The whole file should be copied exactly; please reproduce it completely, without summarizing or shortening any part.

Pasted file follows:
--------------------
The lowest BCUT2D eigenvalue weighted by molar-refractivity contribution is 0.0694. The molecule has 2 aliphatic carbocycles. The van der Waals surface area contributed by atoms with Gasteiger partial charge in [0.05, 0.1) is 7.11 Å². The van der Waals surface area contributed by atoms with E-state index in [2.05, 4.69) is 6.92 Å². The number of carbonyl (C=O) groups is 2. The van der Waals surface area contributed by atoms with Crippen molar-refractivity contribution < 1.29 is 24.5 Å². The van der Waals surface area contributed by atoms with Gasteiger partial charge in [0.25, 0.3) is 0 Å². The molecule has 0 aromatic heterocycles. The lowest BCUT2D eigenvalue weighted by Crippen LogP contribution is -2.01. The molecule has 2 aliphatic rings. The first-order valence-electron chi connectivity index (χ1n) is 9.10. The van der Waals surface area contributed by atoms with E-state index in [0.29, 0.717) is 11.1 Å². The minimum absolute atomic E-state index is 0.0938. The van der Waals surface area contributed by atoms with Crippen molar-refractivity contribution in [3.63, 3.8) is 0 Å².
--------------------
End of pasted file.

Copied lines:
The lowest BCUT2D eigenvalue weighted by molar-refractivity contribution is 0.0694. The molecule has 2 aliphatic carbocycles. The van der Waals surface area contributed by atoms with Gasteiger partial charge in [0.05, 0.1) is 7.11 Å². The van der Waals surface area contributed by atoms with E-state index in [2.05, 4.69) is 6.92 Å². The number of carbonyl (C=O) groups is 2. The van der Waals surface area contributed by atoms with Crippen molar-refractivity contribution < 1.29 is 24.5 Å². The van der Waals surface area contributed by atoms with Gasteiger partial charge in [0.25, 0.3) is 0 Å². The molecule has 0 aromatic heterocycles. The lowest BCUT2D eigenvalue weighted by Crippen LogP contribution is -2.01. The molecule has 2 aliphatic rings. The first-order valence-electron chi connectivity index (χ1n) is 9.10. The van der Waals surface area contributed by atoms with E-state index in [0.29, 0.717) is 11.1 Å². The minimum absolute atomic E-state index is 0.0938. The van der Waals surface area contributed by atoms with Crippen molar-refractivity contribution in [3.63, 3.8) is 0 Å².